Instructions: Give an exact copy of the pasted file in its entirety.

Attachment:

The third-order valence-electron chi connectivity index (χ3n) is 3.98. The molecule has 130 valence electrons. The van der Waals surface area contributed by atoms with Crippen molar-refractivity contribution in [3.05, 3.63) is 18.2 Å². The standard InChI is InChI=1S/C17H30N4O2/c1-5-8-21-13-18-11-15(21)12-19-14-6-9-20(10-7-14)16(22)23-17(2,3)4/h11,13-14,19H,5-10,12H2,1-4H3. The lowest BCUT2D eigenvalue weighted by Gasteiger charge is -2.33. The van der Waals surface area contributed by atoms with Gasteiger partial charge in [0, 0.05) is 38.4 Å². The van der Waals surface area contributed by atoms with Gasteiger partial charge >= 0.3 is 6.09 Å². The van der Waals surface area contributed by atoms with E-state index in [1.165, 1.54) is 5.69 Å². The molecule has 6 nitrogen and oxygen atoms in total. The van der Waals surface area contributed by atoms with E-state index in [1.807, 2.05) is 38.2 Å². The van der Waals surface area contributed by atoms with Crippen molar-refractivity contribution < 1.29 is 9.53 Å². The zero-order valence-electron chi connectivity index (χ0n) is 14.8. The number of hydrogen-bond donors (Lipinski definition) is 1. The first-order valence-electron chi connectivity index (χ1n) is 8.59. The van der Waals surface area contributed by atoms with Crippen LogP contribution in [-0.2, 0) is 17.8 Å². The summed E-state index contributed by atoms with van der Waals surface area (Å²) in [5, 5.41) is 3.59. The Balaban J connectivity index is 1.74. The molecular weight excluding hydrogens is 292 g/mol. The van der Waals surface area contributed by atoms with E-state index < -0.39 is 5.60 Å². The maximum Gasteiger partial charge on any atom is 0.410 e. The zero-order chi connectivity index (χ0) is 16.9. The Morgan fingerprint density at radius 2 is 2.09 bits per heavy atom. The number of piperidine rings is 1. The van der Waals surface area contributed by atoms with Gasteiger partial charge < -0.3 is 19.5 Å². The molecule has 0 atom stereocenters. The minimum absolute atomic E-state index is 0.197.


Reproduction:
The third-order valence-electron chi connectivity index (χ3n) is 3.98. The molecule has 130 valence electrons. The van der Waals surface area contributed by atoms with Crippen molar-refractivity contribution in [3.05, 3.63) is 18.2 Å². The standard InChI is InChI=1S/C17H30N4O2/c1-5-8-21-13-18-11-15(21)12-19-14-6-9-20(10-7-14)16(22)23-17(2,3)4/h11,13-14,19H,5-10,12H2,1-4H3. The lowest BCUT2D eigenvalue weighted by Gasteiger charge is -2.33. The van der Waals surface area contributed by atoms with Gasteiger partial charge in [0, 0.05) is 38.4 Å². The van der Waals surface area contributed by atoms with Gasteiger partial charge >= 0.3 is 6.09 Å². The van der Waals surface area contributed by atoms with E-state index in [1.165, 1.54) is 5.69 Å². The molecule has 6 nitrogen and oxygen atoms in total. The van der Waals surface area contributed by atoms with E-state index in [1.807, 2.05) is 38.2 Å². The van der Waals surface area contributed by atoms with Crippen molar-refractivity contribution < 1.29 is 9.53 Å². The zero-order valence-electron chi connectivity index (χ0n) is 14.8. The number of hydrogen-bond donors (Lipinski definition) is 1. The first-order valence-electron chi connectivity index (χ1n) is 8.59. The van der Waals surface area contributed by atoms with Crippen LogP contribution in [-0.2, 0) is 17.8 Å². The summed E-state index contributed by atoms with van der Waals surface area (Å²) in [5, 5.41) is 3.59. The Balaban J connectivity index is 1.74. The molecular weight excluding hydrogens is 292 g/mol. The van der Waals surface area contributed by atoms with E-state index < -0.39 is 5.60 Å². The maximum Gasteiger partial charge on any atom is 0.410 e. The zero-order chi connectivity index (χ0) is 16.9. The Morgan fingerprint density at radius 2 is 2.09 bits per heavy atom. The number of piperidine rings is 1. The van der Waals surface area contributed by atoms with Gasteiger partial charge < -0.3 is 19.5 Å². The molecule has 0 atom stereocenters. The minimum absolute atomic E-state index is 0.197.